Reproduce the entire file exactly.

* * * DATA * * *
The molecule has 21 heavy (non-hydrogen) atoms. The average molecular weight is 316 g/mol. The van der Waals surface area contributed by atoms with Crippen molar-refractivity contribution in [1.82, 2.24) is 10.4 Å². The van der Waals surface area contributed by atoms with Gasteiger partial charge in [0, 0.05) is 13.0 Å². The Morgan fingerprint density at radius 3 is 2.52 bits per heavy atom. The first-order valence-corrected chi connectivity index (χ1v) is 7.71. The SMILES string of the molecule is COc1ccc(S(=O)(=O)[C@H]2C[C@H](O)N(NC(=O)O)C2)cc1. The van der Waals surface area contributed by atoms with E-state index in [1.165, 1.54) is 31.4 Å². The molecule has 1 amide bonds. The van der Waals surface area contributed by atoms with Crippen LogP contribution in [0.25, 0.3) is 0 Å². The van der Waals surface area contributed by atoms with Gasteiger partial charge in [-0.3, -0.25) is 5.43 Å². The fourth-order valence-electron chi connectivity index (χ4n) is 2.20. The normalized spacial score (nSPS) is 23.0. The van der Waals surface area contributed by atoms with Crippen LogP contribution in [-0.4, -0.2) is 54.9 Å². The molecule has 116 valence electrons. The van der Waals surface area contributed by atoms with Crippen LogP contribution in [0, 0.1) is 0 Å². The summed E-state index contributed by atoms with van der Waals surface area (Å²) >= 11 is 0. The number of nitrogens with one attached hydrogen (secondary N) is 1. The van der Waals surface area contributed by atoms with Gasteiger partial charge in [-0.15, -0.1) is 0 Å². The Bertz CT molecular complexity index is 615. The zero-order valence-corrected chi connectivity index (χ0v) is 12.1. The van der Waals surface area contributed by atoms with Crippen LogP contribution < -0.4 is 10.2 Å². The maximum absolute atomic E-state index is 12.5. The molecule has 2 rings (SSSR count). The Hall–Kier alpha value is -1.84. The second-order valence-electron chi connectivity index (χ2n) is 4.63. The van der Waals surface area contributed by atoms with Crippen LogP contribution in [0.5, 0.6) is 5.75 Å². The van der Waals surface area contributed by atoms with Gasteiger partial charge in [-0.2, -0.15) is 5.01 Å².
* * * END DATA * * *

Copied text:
The molecule has 21 heavy (non-hydrogen) atoms. The average molecular weight is 316 g/mol. The van der Waals surface area contributed by atoms with Crippen molar-refractivity contribution in [1.82, 2.24) is 10.4 Å². The van der Waals surface area contributed by atoms with Gasteiger partial charge in [0, 0.05) is 13.0 Å². The Morgan fingerprint density at radius 3 is 2.52 bits per heavy atom. The first-order valence-corrected chi connectivity index (χ1v) is 7.71. The SMILES string of the molecule is COc1ccc(S(=O)(=O)[C@H]2C[C@H](O)N(NC(=O)O)C2)cc1. The van der Waals surface area contributed by atoms with E-state index in [1.165, 1.54) is 31.4 Å². The molecule has 1 amide bonds. The van der Waals surface area contributed by atoms with Crippen LogP contribution in [0.25, 0.3) is 0 Å². The van der Waals surface area contributed by atoms with Gasteiger partial charge in [-0.3, -0.25) is 5.43 Å². The fourth-order valence-electron chi connectivity index (χ4n) is 2.20. The normalized spacial score (nSPS) is 23.0. The van der Waals surface area contributed by atoms with Crippen LogP contribution in [-0.4, -0.2) is 54.9 Å². The molecule has 116 valence electrons. The van der Waals surface area contributed by atoms with Crippen LogP contribution in [0, 0.1) is 0 Å². The summed E-state index contributed by atoms with van der Waals surface area (Å²) >= 11 is 0. The number of nitrogens with one attached hydrogen (secondary N) is 1. The van der Waals surface area contributed by atoms with Gasteiger partial charge in [-0.15, -0.1) is 0 Å². The Bertz CT molecular complexity index is 615. The zero-order valence-corrected chi connectivity index (χ0v) is 12.1. The van der Waals surface area contributed by atoms with Crippen LogP contribution < -0.4 is 10.2 Å². The maximum absolute atomic E-state index is 12.5. The molecule has 2 rings (SSSR count). The Hall–Kier alpha value is -1.84. The second-order valence-electron chi connectivity index (χ2n) is 4.63. The van der Waals surface area contributed by atoms with Crippen LogP contribution in [0.5, 0.6) is 5.75 Å². The van der Waals surface area contributed by atoms with Gasteiger partial charge in [-0.2, -0.15) is 5.01 Å².